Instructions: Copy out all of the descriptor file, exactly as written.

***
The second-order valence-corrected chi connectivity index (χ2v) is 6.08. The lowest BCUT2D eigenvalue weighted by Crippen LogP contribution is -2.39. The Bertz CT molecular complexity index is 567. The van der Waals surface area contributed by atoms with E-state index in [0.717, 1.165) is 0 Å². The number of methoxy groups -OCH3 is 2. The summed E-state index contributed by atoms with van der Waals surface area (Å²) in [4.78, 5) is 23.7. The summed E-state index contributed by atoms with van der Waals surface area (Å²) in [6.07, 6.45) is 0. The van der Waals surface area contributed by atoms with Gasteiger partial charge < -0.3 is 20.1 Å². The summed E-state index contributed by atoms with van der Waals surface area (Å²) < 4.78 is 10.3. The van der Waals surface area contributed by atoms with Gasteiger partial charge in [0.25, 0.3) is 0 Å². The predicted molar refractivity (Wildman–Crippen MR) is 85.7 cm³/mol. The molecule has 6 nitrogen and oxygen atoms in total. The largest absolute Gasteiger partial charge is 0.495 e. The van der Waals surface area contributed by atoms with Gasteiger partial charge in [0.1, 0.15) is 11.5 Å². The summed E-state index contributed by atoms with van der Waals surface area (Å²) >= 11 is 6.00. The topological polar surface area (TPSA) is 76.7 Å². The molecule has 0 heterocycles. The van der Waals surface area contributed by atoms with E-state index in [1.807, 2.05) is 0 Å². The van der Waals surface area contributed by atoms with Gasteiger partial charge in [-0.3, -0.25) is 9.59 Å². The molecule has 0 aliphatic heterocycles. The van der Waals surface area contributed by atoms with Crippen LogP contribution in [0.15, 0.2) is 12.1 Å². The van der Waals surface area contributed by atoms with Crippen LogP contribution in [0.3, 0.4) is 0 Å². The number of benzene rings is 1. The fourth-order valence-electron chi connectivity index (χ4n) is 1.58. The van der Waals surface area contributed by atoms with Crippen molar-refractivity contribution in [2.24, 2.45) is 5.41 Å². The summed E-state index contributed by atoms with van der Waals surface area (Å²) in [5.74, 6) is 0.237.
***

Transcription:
The second-order valence-corrected chi connectivity index (χ2v) is 6.08. The lowest BCUT2D eigenvalue weighted by Crippen LogP contribution is -2.39. The Bertz CT molecular complexity index is 567. The van der Waals surface area contributed by atoms with E-state index in [0.717, 1.165) is 0 Å². The number of methoxy groups -OCH3 is 2. The summed E-state index contributed by atoms with van der Waals surface area (Å²) in [4.78, 5) is 23.7. The summed E-state index contributed by atoms with van der Waals surface area (Å²) in [6.07, 6.45) is 0. The van der Waals surface area contributed by atoms with Gasteiger partial charge < -0.3 is 20.1 Å². The summed E-state index contributed by atoms with van der Waals surface area (Å²) < 4.78 is 10.3. The van der Waals surface area contributed by atoms with Gasteiger partial charge in [0.25, 0.3) is 0 Å². The predicted molar refractivity (Wildman–Crippen MR) is 85.7 cm³/mol. The molecule has 6 nitrogen and oxygen atoms in total. The largest absolute Gasteiger partial charge is 0.495 e. The van der Waals surface area contributed by atoms with Gasteiger partial charge in [0.1, 0.15) is 11.5 Å². The summed E-state index contributed by atoms with van der Waals surface area (Å²) >= 11 is 6.00. The topological polar surface area (TPSA) is 76.7 Å². The molecule has 0 heterocycles. The van der Waals surface area contributed by atoms with E-state index in [1.807, 2.05) is 0 Å². The van der Waals surface area contributed by atoms with Gasteiger partial charge in [-0.3, -0.25) is 9.59 Å². The molecule has 0 aliphatic heterocycles. The van der Waals surface area contributed by atoms with Crippen LogP contribution in [0.15, 0.2) is 12.1 Å². The van der Waals surface area contributed by atoms with Crippen LogP contribution in [0.3, 0.4) is 0 Å². The number of benzene rings is 1. The fourth-order valence-electron chi connectivity index (χ4n) is 1.58. The van der Waals surface area contributed by atoms with Crippen molar-refractivity contribution in [2.24, 2.45) is 5.41 Å². The summed E-state index contributed by atoms with van der Waals surface area (Å²) in [5.74, 6) is 0.237.